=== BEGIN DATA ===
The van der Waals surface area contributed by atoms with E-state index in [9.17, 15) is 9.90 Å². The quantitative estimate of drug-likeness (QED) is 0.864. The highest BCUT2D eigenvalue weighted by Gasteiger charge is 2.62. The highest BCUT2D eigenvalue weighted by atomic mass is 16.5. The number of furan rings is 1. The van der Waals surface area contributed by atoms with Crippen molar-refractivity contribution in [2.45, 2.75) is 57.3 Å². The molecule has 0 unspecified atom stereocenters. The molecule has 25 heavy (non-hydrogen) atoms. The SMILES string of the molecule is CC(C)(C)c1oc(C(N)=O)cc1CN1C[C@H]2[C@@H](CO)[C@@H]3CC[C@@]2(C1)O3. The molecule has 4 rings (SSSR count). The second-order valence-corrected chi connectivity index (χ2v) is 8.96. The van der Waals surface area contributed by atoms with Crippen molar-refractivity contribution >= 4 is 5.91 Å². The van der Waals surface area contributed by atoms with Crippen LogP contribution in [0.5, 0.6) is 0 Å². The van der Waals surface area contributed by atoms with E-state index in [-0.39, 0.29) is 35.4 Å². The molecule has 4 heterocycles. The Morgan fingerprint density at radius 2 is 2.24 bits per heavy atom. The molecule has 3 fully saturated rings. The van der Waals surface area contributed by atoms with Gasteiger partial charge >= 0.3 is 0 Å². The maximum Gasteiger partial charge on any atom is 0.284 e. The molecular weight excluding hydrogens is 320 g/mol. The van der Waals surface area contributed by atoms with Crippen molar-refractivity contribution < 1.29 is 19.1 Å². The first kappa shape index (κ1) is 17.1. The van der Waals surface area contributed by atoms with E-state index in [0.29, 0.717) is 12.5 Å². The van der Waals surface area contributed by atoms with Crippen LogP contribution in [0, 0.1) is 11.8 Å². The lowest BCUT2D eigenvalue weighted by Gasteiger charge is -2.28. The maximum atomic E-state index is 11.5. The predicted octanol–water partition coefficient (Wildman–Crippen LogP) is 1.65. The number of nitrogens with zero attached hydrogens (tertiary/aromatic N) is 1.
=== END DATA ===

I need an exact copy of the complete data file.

The van der Waals surface area contributed by atoms with E-state index in [9.17, 15) is 9.90 Å². The quantitative estimate of drug-likeness (QED) is 0.864. The highest BCUT2D eigenvalue weighted by Gasteiger charge is 2.62. The highest BCUT2D eigenvalue weighted by atomic mass is 16.5. The number of furan rings is 1. The van der Waals surface area contributed by atoms with Crippen molar-refractivity contribution in [2.45, 2.75) is 57.3 Å². The molecule has 0 unspecified atom stereocenters. The molecule has 25 heavy (non-hydrogen) atoms. The SMILES string of the molecule is CC(C)(C)c1oc(C(N)=O)cc1CN1C[C@H]2[C@@H](CO)[C@@H]3CC[C@@]2(C1)O3. The molecule has 4 rings (SSSR count). The second-order valence-corrected chi connectivity index (χ2v) is 8.96. The van der Waals surface area contributed by atoms with Crippen molar-refractivity contribution >= 4 is 5.91 Å². The van der Waals surface area contributed by atoms with Crippen LogP contribution in [0.5, 0.6) is 0 Å². The van der Waals surface area contributed by atoms with E-state index in [-0.39, 0.29) is 35.4 Å². The molecule has 4 heterocycles. The Morgan fingerprint density at radius 2 is 2.24 bits per heavy atom. The molecule has 3 fully saturated rings. The van der Waals surface area contributed by atoms with Gasteiger partial charge >= 0.3 is 0 Å². The maximum Gasteiger partial charge on any atom is 0.284 e. The molecular weight excluding hydrogens is 320 g/mol. The van der Waals surface area contributed by atoms with Crippen molar-refractivity contribution < 1.29 is 19.1 Å². The first kappa shape index (κ1) is 17.1. The van der Waals surface area contributed by atoms with E-state index in [0.29, 0.717) is 12.5 Å². The van der Waals surface area contributed by atoms with Crippen LogP contribution in [0, 0.1) is 11.8 Å². The lowest BCUT2D eigenvalue weighted by Gasteiger charge is -2.28. The maximum atomic E-state index is 11.5. The predicted octanol–water partition coefficient (Wildman–Crippen LogP) is 1.65. The number of nitrogens with zero attached hydrogens (tertiary/aromatic N) is 1.